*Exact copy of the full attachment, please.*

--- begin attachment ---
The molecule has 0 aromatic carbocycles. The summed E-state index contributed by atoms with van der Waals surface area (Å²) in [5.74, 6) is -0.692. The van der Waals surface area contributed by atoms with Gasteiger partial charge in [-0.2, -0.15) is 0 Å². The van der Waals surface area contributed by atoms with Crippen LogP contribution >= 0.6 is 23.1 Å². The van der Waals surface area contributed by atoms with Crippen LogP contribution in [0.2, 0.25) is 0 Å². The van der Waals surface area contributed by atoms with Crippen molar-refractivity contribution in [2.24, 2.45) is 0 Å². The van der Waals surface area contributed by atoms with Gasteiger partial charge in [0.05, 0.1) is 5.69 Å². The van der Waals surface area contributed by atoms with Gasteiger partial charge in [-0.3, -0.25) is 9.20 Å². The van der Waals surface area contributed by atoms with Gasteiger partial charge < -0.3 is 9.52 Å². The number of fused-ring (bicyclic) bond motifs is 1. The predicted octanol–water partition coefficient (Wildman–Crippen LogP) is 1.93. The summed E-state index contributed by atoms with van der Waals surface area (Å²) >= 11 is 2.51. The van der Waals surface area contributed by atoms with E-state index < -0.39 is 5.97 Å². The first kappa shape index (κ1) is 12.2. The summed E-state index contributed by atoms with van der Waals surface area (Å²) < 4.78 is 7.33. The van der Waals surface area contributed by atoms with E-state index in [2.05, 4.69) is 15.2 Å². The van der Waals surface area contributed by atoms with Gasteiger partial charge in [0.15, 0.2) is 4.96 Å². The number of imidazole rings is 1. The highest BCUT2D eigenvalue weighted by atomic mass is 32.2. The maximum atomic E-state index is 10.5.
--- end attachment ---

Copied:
The molecule has 0 aromatic carbocycles. The summed E-state index contributed by atoms with van der Waals surface area (Å²) in [5.74, 6) is -0.692. The van der Waals surface area contributed by atoms with Gasteiger partial charge in [-0.2, -0.15) is 0 Å². The van der Waals surface area contributed by atoms with Crippen LogP contribution >= 0.6 is 23.1 Å². The van der Waals surface area contributed by atoms with Crippen LogP contribution in [0.2, 0.25) is 0 Å². The van der Waals surface area contributed by atoms with Crippen molar-refractivity contribution in [2.24, 2.45) is 0 Å². The van der Waals surface area contributed by atoms with Gasteiger partial charge in [0.05, 0.1) is 5.69 Å². The van der Waals surface area contributed by atoms with Gasteiger partial charge in [-0.3, -0.25) is 9.20 Å². The van der Waals surface area contributed by atoms with Gasteiger partial charge < -0.3 is 9.52 Å². The number of fused-ring (bicyclic) bond motifs is 1. The predicted octanol–water partition coefficient (Wildman–Crippen LogP) is 1.93. The summed E-state index contributed by atoms with van der Waals surface area (Å²) >= 11 is 2.51. The van der Waals surface area contributed by atoms with E-state index < -0.39 is 5.97 Å². The first kappa shape index (κ1) is 12.2. The summed E-state index contributed by atoms with van der Waals surface area (Å²) < 4.78 is 7.33. The van der Waals surface area contributed by atoms with E-state index in [2.05, 4.69) is 15.2 Å². The van der Waals surface area contributed by atoms with Gasteiger partial charge in [0.15, 0.2) is 4.96 Å². The number of imidazole rings is 1. The highest BCUT2D eigenvalue weighted by atomic mass is 32.2. The maximum atomic E-state index is 10.5.